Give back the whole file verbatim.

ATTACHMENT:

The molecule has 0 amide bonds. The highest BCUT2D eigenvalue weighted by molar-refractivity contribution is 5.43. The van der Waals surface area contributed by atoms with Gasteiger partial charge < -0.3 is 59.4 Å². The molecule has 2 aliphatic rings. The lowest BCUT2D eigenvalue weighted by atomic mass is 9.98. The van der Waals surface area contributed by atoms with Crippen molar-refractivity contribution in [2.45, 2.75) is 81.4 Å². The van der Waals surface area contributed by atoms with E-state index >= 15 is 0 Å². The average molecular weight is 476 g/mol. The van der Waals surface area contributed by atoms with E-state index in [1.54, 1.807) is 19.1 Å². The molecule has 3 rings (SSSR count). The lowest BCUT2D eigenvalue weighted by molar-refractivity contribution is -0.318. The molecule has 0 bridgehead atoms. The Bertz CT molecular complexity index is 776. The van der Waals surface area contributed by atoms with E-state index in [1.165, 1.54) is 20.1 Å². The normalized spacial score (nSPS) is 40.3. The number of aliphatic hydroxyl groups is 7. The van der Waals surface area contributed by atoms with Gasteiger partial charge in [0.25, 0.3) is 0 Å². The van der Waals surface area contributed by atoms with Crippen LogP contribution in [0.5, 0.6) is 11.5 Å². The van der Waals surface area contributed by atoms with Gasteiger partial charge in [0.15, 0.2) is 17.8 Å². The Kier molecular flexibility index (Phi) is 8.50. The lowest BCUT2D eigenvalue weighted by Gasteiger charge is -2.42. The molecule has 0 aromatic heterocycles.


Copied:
The molecule has 0 amide bonds. The highest BCUT2D eigenvalue weighted by molar-refractivity contribution is 5.43. The van der Waals surface area contributed by atoms with Gasteiger partial charge < -0.3 is 59.4 Å². The molecule has 2 aliphatic rings. The lowest BCUT2D eigenvalue weighted by atomic mass is 9.98. The van der Waals surface area contributed by atoms with Crippen molar-refractivity contribution in [2.45, 2.75) is 81.4 Å². The van der Waals surface area contributed by atoms with E-state index >= 15 is 0 Å². The average molecular weight is 476 g/mol. The van der Waals surface area contributed by atoms with E-state index in [1.54, 1.807) is 19.1 Å². The molecule has 3 rings (SSSR count). The lowest BCUT2D eigenvalue weighted by molar-refractivity contribution is -0.318. The molecule has 0 bridgehead atoms. The Bertz CT molecular complexity index is 776. The van der Waals surface area contributed by atoms with E-state index in [1.165, 1.54) is 20.1 Å². The normalized spacial score (nSPS) is 40.3. The number of aliphatic hydroxyl groups is 7. The van der Waals surface area contributed by atoms with Gasteiger partial charge in [0.25, 0.3) is 0 Å². The van der Waals surface area contributed by atoms with Crippen LogP contribution in [0.5, 0.6) is 11.5 Å². The van der Waals surface area contributed by atoms with Gasteiger partial charge in [0.15, 0.2) is 17.8 Å². The Kier molecular flexibility index (Phi) is 8.50. The lowest BCUT2D eigenvalue weighted by Gasteiger charge is -2.42. The molecule has 0 aromatic heterocycles.